This is a pretty handy set of features if you find yourself still getting unwanted notifications from cars driving by or people out for a stroll — especially if you live in a high-traffic area. Just select the areas of the field of view you don’t want to monitor, and the Blink Video Doorbell will handle the rest.
Beyond these settings, using the app is very simple, and it’s a breeze to arm and disarm particular pieces of equipment, or to review notifications and watch your live video feed. Overall, I’d give the app experience a 95 out of 100.
So, as I said above when I mentioned the Sync Module 2, Blink does offer a cloud subscription plan that will activate some features on their more advanced devices. It costs $3 per month — which is really reasonable — but won’t really do much for you if all you’re working with is a doorbell. If that’s the only piece of equipment you need, I’d recommend using the Sync Module 2 and calling it a day.
If you’re interested in outfitting your property with more Blink equipment, though, here’s a quick rundown of what they offer and their prices:
|Blink Outdoor 4
|Blink Mini Pan-Tilt
|Blink Wired Floodlight Camera
|Blink Outdoor 3
Now that you know everything there is to know about the Blink Video Doorbell, let me bring it all home for you.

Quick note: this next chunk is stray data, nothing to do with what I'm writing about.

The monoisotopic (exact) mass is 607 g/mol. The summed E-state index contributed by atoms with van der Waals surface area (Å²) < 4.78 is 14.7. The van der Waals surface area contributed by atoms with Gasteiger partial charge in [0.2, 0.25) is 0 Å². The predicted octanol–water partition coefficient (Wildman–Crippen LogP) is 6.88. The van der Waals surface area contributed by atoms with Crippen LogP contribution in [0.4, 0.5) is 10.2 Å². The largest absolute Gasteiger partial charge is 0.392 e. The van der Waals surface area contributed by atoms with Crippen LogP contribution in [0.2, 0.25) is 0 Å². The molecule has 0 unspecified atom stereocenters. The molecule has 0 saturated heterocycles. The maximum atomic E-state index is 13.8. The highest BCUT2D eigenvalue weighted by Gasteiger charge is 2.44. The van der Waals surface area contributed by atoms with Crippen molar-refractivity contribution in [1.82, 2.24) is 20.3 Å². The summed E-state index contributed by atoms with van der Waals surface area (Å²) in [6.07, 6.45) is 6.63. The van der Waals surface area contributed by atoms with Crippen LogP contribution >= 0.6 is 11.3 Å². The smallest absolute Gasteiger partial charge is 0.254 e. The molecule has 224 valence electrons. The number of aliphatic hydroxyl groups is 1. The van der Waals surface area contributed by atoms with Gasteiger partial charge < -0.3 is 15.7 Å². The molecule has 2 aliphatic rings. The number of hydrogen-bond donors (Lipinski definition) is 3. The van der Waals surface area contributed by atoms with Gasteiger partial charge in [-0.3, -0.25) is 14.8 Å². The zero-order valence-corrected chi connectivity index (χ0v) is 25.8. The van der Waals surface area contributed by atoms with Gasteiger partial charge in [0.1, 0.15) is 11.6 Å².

If you’re looking for a standard-issue video doorbell, Blink’s is going to get the job done. If you’re looking for something a little more flashy, you’re probably going to be a little disappointed.
The Blink Video Doorbell is like that one guy you had in all your group projects in school. He wasn’t super memorable, didn’t go above or beyond, but he didn’t let you down. He delivered exactly what he said he was going to, and you all got a B+. Not outstanding, but nothing you’d complain about, either.
Is the Blink Video Doorbell not exactly what you’re looking for? Not to worry — we have a roundup of the best video doorbells on the market today for you to browse through. I’m sure you’ll find what you’re looking for there.
We spend a considerable amount of time putting security equipment through a demanding battery of hands-on tests, but the process actually starts way before that. We conduct exhaustive research on manufacturers and providers to make sure they meet our exacting standards. If they pass muster, we install the equipment in our own homes to see what it’s like living with it day-to-day. Only then do we give you our honest insights — the good, the bad, and sometimes even the ugly.
While the Blink Video Doorbell doesn’t boast a ton of advanced features, it’s a solid piece of equipment considering the price.
The Blink Video Doorbell retails for $59.99. Keep in mind, though, that Blink often offers discounts, especially when they’ve released new equipment.
While you can purchase a storage plan through Blink for $3 per month, it’s unnecessary when you purchase a $34.99 Sync Module 2.
No, while the Blink Video Doorbell will alert you to motion and let you know when it’s been rung, it won’t alert you to packages specifically.